No one has been spared. Some women stopped wearing mascara because they are frequently crying. Others can't bear to go to the grocery store and look into the faces of friends and strangers.
Julia Faxon, a freshman at Newtown High School, says she wishes Lanza had targeted her building instead.
"At least if he went to the high school, he would be shooting people that knew what a gun was," she said, her words dissolving in sobs. "They have no idea what's happening because they're 6 years old."
Her father, Joel Faxon, the police commissioner, tries to console her.
"It's OK," he says, stroking her hair.
"It's not," Julia replies.
Newtown's new activists say it is that pain that compels them to action.
"Frankly, I'm embarrassed I wasn't mobilized by what had already happened, and it's too bad it took something like this to happen to my community," said Rob Cox, one of the founders of Sandy Hook Promise. "It has to be a tipping point, because if 20 beautiful children, who are not coming off the school bus, is not enough to get us to do something to change, then we're lost."
While there are numerous proposals under discussion in Washington and Hartford, gun control advocates generally agree on three major reforms: A ban on military-style semiautomatic weapons, a ban on high-capacity ammunition magazines and universal background checks for gun purchases.
"Immediately, I would like to see the weapon that was used, banned from society," said Miranda Pacchiana, whose three children attended Sandy Hook Elementary. "I don't think civilians need it. I don't think it was made for that and I believe that if Adam Lanza didn't have that weapon, the tragedy would not be as severe as it was."
Pacchiana repeats a familiar refrain among gun control advocates, saying she supports the Second Amendment and would oppose a ban on all weapons, but that no sportsman needs a military-style weapon.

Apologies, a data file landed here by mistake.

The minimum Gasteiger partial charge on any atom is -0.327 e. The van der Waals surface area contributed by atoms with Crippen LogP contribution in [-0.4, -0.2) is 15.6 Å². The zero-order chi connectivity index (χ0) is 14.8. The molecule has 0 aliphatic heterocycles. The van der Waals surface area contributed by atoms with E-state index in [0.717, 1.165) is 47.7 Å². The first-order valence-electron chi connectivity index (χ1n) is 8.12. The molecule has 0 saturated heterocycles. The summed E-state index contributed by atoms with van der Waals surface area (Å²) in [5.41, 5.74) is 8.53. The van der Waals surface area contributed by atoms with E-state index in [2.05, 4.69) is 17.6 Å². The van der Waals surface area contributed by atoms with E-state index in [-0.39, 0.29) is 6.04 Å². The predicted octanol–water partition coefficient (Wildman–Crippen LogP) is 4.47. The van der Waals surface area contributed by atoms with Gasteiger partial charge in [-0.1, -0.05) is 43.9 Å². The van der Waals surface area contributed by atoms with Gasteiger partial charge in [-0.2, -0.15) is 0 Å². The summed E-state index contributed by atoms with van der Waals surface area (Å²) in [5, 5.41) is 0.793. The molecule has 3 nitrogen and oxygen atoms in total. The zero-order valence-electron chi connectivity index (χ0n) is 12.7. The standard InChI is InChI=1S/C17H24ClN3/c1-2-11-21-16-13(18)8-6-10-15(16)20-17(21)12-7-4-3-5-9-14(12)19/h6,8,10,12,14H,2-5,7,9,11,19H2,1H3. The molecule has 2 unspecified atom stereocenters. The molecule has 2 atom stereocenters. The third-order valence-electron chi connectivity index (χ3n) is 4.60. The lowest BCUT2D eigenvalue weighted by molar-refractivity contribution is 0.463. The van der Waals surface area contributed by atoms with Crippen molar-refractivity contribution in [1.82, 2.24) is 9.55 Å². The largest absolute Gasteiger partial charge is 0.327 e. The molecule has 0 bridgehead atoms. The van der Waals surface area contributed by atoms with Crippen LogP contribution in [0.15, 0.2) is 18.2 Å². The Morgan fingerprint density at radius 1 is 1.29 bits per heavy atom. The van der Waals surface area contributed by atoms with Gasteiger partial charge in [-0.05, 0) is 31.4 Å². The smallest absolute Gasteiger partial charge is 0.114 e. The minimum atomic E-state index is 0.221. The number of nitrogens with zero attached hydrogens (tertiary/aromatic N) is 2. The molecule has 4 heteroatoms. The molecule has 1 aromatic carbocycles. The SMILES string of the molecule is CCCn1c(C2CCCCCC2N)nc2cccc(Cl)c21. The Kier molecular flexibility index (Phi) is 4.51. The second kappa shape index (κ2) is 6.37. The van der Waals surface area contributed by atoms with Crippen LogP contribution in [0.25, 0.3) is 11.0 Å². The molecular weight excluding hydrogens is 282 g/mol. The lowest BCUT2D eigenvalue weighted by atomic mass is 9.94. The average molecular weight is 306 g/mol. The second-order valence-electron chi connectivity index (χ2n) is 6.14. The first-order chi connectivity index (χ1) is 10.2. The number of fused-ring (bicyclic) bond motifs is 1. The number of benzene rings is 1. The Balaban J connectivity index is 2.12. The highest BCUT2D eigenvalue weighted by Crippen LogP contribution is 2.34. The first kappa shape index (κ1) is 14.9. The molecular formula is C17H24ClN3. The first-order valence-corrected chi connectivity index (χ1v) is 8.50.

"There's absolutely no reason that we need to have weapons like this available," she said. "I don't understand why we need killing machines that are so efficient, when they're so dangerous to our population. It's just not a civilized way to live, and our country is better than this."
U.S. Sen. Chris Murphy, D-Conn., supports a renewed federal assault-weapons ban, and he too sees Sandy Hook as a turning point in the debate.
"I think what is possible politically changed a month ago today," he said at a Sandy Hook Promise event on the one-month anniversary of the shootings. "The president is transformed. Members of Congress – Republicans and Democrats – are transformed. And I think we have a moment in time where what was unrealistic a month ago is now realistic and certainly possible."
Sandy Phillips, whose daughter Jessica Redfield Ghawi was killed in the shooting at a movie theater in Aurora, Colo., last July, said she too believes the shootings at Sandy Hook will compel action in a way that past tragedies – including the massacre that took her daughter – have not.
The difference: "Children. Babies. Innocence," she said during a visit to Newtown last month to console families.
Murray, who passes the Lanza house each time she leaves her own, said many of those new to the gun control fight are driven by a burning commitment to rescue their town's reputation, and honor those who died.
"We live in Newtown," she said. "The world is watching us right now. And we have an obligation to stand up and say: Those kids and those teachers did not die in vain, because we are going to take this moment to try to make a safer world."
Parents at Sandy Hook Elementary School consistently talk about the school's warmth and professionalism, describing a building with committed administrators and caring teachers. But Richard Giannettino, whose four children attended the school, always saw something more.
"From the time we moved there and they started going there, I looked at that school – and I looked at all the other schools in the area – as soft targets," Giannettino said.
"I've been a competitive shooter and hunter for 50 years and I look at those things, and they are soft targets. No guns. No-gun zones in schools," he said. "It's ridiculous."
And that is why, in the aftermath of the Dec. 14 shootings, Giannettino believes the best way to prevent another Sandy Hook is to put guns in the hands of educators. To that end, Giannettino, who owns Shooters Pistol Range in New Milford, has issued a standing offer to train any Connecticut teacher in the proper use of firearms.
"I firmly believe that the teachers and the administrators and the staff of the schools are the first line of defense," he said. "And they should be armed if they want to be."